Bio :

I’m interested in exploring the role of culture in auditory perception, using iterated learning alongside classical psychophysical methods to characterize perceptual biases in music and speech rhythms in populations around the world. My previous work focused on the mathematical modeling of sensorimotor synchronization in the form of tapping experiments as well as the application of machine-learning techniques to model aspects of musical syntax, including tonal harmony, birdsong, and the perception of musical form. I am currently a Presidential Scholar In Society And Neuroscience at Columbia University. Previously, I was a postdoc at the McDermott Computational Audition Lab at MIT, and a visiting postdoctoral researcher in Tom Griffiths’s Computational Cognitive Science Lab at Berkeley. I completed my Ph.D. at the Edmond and Lily Safra Center for Brain Sciences (ELSC) at the Hebrew University of Jerusalem under the supervision of Naftali Tishby and Merav Ahissar, and hold a M.A. in mathematics from the same institution. My research has been published in journals including Current Biology, Nature, Nature Scientific Reports, Philosophical Transactions B, Journal of Neuroscience, Journal of Vision, and Psychonomic Bulletin and Review.

 

 

Métodos automáticos para la interpretación de datos biomédicos

En el marco del curso Modelado y Agrupamiento de Datos en Alta Dimensión a dictarse a partir del 7 de mayo de 2018 por el Profesor René Vidal (Johns Hopkins University) se dictará la siguiente charla de divulgación:

Métodos automáticos para la interpretación de datos biomédicos

Jueves 10 de mayo, 18hs, salón 102 (junto al Instituto de Ingeniería Eléctrica) Facultad de Ingeniería

En años recientes hemos presenciado una explosión en la disponibilidad de datos biomédicos de múltiples modalidades y escalas. Sin embargo, la falta de métodos automáticos para interpretar tales datos representa un impedimento mayor a la hora de comprender los mecanismos, el diagnóstico y el tratamiento de enfermedades humanas. En esta charla, haré una reseña de nuestro trabajo reciente en el desarrollo de métodos automáticos para la interpretación de datos biomédicos de múltiples modalidades y escalas. A nivel celular, presentaré un método de factorización de matrices estructuradas para segmentar neuronas y encontrar sus patrones de disparo en videos de imagenología de calcio y un método de análisis de formas para clasificar cardiomiocitos embrionales en videos de imagenología óptica. A nivel de órganos, presentaré un marco Riemanniano para el procesamiento de imágenes de resonancia magnética por difusión (dMRI) del cerebro, y un método estocástico de seguimiento para detectar fibras de Purkinje en MRI cardíacos. A nivel de pacientes, presentaré sistemas dinámicos y métodos de aprendizaje automático para reconocer gestos quirúrgicos y evaluar las habilidades de un cirujano a partir de movimientos registrados de un robot médico y filmaciones.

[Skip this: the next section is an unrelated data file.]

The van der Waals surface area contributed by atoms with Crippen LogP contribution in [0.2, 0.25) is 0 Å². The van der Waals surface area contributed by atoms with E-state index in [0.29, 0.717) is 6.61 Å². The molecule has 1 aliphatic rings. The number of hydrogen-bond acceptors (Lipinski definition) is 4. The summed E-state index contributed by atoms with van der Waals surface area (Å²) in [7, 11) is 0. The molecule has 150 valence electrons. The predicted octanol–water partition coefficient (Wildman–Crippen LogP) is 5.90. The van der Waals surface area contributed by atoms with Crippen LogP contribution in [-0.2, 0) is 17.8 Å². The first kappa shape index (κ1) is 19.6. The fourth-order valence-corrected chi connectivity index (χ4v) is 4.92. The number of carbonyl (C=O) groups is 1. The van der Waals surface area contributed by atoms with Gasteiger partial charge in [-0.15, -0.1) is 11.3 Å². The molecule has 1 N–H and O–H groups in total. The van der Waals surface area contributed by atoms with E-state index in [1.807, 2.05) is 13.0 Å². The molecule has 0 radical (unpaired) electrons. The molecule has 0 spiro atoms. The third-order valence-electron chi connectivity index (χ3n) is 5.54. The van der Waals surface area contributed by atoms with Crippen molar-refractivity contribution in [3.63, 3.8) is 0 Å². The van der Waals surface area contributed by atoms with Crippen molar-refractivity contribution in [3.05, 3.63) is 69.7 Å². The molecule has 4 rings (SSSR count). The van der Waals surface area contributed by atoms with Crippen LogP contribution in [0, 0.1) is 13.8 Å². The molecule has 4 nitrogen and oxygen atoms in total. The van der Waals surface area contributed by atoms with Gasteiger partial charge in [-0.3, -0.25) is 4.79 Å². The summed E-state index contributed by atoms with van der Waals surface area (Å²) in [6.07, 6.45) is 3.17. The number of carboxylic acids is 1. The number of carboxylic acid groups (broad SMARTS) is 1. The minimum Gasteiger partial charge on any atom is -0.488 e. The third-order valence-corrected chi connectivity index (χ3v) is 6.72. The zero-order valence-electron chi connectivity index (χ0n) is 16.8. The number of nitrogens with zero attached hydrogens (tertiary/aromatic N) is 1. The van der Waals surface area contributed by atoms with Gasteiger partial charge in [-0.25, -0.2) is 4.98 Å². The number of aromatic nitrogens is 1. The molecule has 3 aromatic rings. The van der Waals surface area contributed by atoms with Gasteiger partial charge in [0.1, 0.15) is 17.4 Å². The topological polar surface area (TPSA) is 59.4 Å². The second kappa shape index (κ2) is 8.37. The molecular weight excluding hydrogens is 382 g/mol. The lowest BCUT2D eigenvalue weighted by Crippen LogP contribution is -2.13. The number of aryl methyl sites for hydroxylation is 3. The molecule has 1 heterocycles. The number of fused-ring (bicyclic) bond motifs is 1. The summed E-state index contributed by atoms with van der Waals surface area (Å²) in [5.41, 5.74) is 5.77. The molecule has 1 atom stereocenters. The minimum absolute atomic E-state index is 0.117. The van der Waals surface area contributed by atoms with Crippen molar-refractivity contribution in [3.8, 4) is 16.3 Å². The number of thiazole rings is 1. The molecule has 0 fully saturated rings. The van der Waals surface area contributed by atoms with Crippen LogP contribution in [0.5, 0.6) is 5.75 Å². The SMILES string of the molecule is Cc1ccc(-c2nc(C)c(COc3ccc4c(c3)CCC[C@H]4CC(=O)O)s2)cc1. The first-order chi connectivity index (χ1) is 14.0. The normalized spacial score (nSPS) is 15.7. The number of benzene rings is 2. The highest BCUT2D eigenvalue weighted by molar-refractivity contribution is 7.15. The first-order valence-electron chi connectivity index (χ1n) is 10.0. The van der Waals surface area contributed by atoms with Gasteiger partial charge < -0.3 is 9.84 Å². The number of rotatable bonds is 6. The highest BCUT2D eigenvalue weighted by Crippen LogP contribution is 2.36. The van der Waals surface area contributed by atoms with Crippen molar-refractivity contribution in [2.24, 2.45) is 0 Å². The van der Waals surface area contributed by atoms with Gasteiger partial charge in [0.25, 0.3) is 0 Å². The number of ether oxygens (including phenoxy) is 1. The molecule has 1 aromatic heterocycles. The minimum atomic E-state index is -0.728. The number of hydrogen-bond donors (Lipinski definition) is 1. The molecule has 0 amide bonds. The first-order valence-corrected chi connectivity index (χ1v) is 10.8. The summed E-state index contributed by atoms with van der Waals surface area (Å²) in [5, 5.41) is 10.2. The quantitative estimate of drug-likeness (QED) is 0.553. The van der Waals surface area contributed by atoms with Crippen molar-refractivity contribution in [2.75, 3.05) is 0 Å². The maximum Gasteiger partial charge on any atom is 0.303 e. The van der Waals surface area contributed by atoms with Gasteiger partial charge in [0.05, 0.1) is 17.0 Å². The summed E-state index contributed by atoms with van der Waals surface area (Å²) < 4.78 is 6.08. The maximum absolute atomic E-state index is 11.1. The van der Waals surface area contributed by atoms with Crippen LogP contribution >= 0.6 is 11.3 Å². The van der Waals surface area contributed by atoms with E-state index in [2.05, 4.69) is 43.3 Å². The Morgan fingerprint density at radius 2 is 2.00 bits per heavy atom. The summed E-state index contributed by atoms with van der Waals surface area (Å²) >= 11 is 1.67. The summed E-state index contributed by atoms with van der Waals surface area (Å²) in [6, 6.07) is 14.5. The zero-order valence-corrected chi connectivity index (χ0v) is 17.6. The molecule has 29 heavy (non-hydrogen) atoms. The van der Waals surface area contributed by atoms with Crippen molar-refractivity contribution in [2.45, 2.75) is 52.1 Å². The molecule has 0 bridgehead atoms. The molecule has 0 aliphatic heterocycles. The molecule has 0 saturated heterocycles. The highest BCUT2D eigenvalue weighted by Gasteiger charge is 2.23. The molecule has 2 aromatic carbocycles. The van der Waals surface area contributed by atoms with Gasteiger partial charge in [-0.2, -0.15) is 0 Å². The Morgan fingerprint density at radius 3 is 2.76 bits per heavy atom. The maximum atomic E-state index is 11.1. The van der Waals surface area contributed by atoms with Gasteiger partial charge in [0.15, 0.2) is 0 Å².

Charla de Luiz Naveda : “Experiments, representation and complexity in cross-cultural studies involving music and dance”

Jueves 5 de abril 17:00hs, Salón Azul (piso 5, salón 502) – Facultad de Ingeniería, J. Herrera y Reissig 565

El Instituto de Ingeniería Eléctrica de la Facultad de Ingeniería de la Universidad de la República invita a la siguiente charla : “Experiments, representation and complexity in cross-cultural studies involving music and dance” por Luiz Naveda

Abstract :

The observation of recurring phenomena is a fundamental scientific practice that allows scientists to uncover mechanisms hidden in the physical, biological, cultural and even artistic contexts. However, the scientific discourse imposes limitations that hide certain types of phenomena and knowledge, such as the recurrent parallelism between music and dance in the cultures. In this exposition, we describe attempts to build datasets, represent and analyze music and movement across different musical cultures. We explore scientific approaches that offer less restrictive conditions for scientific observation and, consequently, result in more complexity and challenges in the representation of the knowledge. These approaches were applied to cross-cultural and gender studies involving Latin American dance and music cultures.

Bio :

Luiz Naveda is a professor at the State University of Minas Gerais (Brazil). He holds a technical degree in electronics (1994) a bachelor in music (UEMG, 1999) and a master in music performance (UFMG, 2002). During his doctoral and post-doctoral studies in Musicology at Ghent university (2011, promoter: Marc Leman) he worked on the connections between music and dance in the Afro-Brazilian Samba. In the last years, he has published on a range of topics that include musical gesture, dance studies, timing and microtiming, music education, computer music, interactive systems, among others. Luiz also works as an independent artist, in consulting and development of software and hardware for interactive and musical applications, art installations and music research. More information at http://naveda.info